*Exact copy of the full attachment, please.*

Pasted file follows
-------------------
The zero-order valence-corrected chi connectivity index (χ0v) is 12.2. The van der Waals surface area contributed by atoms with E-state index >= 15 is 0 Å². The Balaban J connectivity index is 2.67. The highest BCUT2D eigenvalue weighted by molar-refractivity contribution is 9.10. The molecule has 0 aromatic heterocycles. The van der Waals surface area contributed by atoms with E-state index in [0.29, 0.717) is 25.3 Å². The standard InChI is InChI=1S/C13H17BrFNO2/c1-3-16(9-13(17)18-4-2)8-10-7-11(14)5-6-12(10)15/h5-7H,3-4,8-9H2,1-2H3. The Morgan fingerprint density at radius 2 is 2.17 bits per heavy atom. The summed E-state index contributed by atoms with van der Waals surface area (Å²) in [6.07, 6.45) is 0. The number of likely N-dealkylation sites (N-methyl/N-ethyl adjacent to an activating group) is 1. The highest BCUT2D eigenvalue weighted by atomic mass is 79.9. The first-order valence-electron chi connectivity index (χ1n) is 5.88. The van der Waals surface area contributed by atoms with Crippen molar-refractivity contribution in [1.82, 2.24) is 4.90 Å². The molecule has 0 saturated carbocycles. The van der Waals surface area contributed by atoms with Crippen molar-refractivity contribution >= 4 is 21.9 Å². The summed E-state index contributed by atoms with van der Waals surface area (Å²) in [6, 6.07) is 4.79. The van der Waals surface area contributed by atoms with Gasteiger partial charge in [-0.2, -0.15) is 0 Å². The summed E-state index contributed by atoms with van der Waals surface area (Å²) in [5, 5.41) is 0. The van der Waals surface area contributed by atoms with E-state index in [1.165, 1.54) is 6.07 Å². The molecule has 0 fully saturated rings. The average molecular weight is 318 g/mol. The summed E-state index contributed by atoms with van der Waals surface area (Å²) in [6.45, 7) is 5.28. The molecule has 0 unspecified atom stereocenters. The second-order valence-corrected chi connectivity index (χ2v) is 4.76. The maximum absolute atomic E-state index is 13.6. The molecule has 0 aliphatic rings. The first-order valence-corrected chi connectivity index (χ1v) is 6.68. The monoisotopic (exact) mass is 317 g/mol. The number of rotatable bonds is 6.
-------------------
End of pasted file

The zero-order valence-corrected chi connectivity index (χ0v) is 12.2. The van der Waals surface area contributed by atoms with E-state index >= 15 is 0 Å². The Balaban J connectivity index is 2.67. The highest BCUT2D eigenvalue weighted by molar-refractivity contribution is 9.10. The molecule has 0 aromatic heterocycles. The van der Waals surface area contributed by atoms with E-state index in [0.29, 0.717) is 25.3 Å². The standard InChI is InChI=1S/C13H17BrFNO2/c1-3-16(9-13(17)18-4-2)8-10-7-11(14)5-6-12(10)15/h5-7H,3-4,8-9H2,1-2H3. The Morgan fingerprint density at radius 2 is 2.17 bits per heavy atom. The summed E-state index contributed by atoms with van der Waals surface area (Å²) in [6.07, 6.45) is 0. The number of likely N-dealkylation sites (N-methyl/N-ethyl adjacent to an activating group) is 1. The highest BCUT2D eigenvalue weighted by atomic mass is 79.9. The first-order valence-electron chi connectivity index (χ1n) is 5.88. The van der Waals surface area contributed by atoms with Crippen molar-refractivity contribution in [1.82, 2.24) is 4.90 Å². The molecule has 0 saturated carbocycles. The van der Waals surface area contributed by atoms with Crippen molar-refractivity contribution >= 4 is 21.9 Å². The summed E-state index contributed by atoms with van der Waals surface area (Å²) in [6, 6.07) is 4.79. The van der Waals surface area contributed by atoms with Gasteiger partial charge in [-0.2, -0.15) is 0 Å². The summed E-state index contributed by atoms with van der Waals surface area (Å²) in [5, 5.41) is 0. The van der Waals surface area contributed by atoms with E-state index in [1.165, 1.54) is 6.07 Å². The molecule has 0 fully saturated rings. The average molecular weight is 318 g/mol. The summed E-state index contributed by atoms with van der Waals surface area (Å²) in [6.45, 7) is 5.28. The molecule has 0 unspecified atom stereocenters. The second-order valence-corrected chi connectivity index (χ2v) is 4.76. The maximum absolute atomic E-state index is 13.6. The molecule has 0 aliphatic rings. The first-order valence-corrected chi connectivity index (χ1v) is 6.68. The monoisotopic (exact) mass is 317 g/mol. The number of rotatable bonds is 6.